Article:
Lest we forget, the First World War was a foul and revolting exercise from start to finish. Some historians have suggested that Kaiser Wilhelm, who described the English ruling classes as “Freemasons thoroughly infected by Juda”, was spoiling for a fight with Britain for decades. He firmly believed in Aryan superiority, followed an aggressive colonial expansion policy and supported the Boers against the British.
He got his chance when his childhood friend, Franz Ferdinand, Arch Duke of Austria, was assassinated in Sarajevo. Wilhelm, believing it was a Serbian attack, backed Austria in its declaration of war against Serbia. Consequently, the Russians backed the Serbs and Wilhelm, believing that “England, France and Russia have conspired themselves together to fight an annihilation war against us”, then attacked France through neutral Belgium.
And so the atrocities depicted in 1917 began.
Wars Begin with Nationalist Rhetoric
I took my 15 year-old son, Finbar, to see 1917 as the First World War has a special significance for us.
My great grandfather, Cork-born John Sullivan, entered the affray a month after declaration on 23 August 1914, aged 31. Even at this age, he was a frontline private throughout the first battle of Ypres, the Somme, and the battle of Pozieres and was honourably discharged physically intact in November 1917. The chances of walking away after three years on the Western Front were low to say the least and, as I explained to my son, if he’d been killed, neither he nor I would be here now.
“What a waste of life,” piped Fin after the screening. “I would have been one of them then. It’s scary.”
And he’s not wrong. He should be scared. We all should be. The esteemed German historian Thomas Nipperdey described the Kaiser as “arrogant, with an immeasurably exaggerated self-confidence and desire to show off who brashly wanted to play the part of the supreme warlord”.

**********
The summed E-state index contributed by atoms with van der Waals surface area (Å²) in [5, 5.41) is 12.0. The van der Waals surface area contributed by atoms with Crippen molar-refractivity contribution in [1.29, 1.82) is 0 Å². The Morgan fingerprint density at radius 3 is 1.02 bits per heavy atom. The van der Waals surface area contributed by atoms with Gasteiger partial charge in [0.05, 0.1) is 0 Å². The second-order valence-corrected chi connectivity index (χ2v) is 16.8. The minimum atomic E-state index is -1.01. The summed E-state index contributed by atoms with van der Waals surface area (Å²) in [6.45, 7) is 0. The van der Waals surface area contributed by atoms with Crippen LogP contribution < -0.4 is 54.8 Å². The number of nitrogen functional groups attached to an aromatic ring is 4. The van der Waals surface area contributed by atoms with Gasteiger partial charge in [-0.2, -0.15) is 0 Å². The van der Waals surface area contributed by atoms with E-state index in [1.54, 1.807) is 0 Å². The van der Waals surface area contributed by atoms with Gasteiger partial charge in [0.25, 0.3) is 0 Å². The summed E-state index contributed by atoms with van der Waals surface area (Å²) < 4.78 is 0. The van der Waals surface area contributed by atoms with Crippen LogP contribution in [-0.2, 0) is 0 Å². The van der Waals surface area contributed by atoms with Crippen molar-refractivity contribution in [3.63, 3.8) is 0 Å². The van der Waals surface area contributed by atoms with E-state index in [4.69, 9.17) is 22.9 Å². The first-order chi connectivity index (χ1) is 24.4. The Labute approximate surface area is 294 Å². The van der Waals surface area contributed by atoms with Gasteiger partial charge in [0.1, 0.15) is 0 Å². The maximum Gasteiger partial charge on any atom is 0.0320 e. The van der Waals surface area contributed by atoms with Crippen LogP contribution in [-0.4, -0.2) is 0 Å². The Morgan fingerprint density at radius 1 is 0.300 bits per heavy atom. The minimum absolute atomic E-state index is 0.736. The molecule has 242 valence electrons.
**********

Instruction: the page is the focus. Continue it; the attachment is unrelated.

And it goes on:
His analysis might easily be applied to Donald Trump or Boris Johnson. Their words and actions are applauded by millions of jingoist, right-wing supporters – even including the killing of Iran’s most powerful military commander, Qasem Soleimani. Their apologists would presumably cheer on their aggression towards Iran who has just ‘accidentally’ brought down a Ukrainian passenger jet with a couple of missiles killing 176 passengers.
In the interim, Johnson has declared that the Iran nuclear agreement should be scrapped in favour of a Trump deal. Iran’s President Hassan Rouhani has dismissed any and all suggestions of a Trump pact because, as he says, “all Trump has done is break promises”, while the landmark nuclear covenant between Iran and world powers is set to collapse entirely. Meanwhile, all the British press is concerned with is the Royal Family. I don’t know which is the most shocking.
Luckily, anyone who watches 1917 – and I hope this includes patriotic, xenophobic Brexiteering Brits – will see the futility of war and realise that it’s not glamorous or gratifying. That aside, 1917 is a thoroughly riveting and breathtaking film, both poignant and thought provoking.
It should be shown in all UK schools.
‘1917′ is out now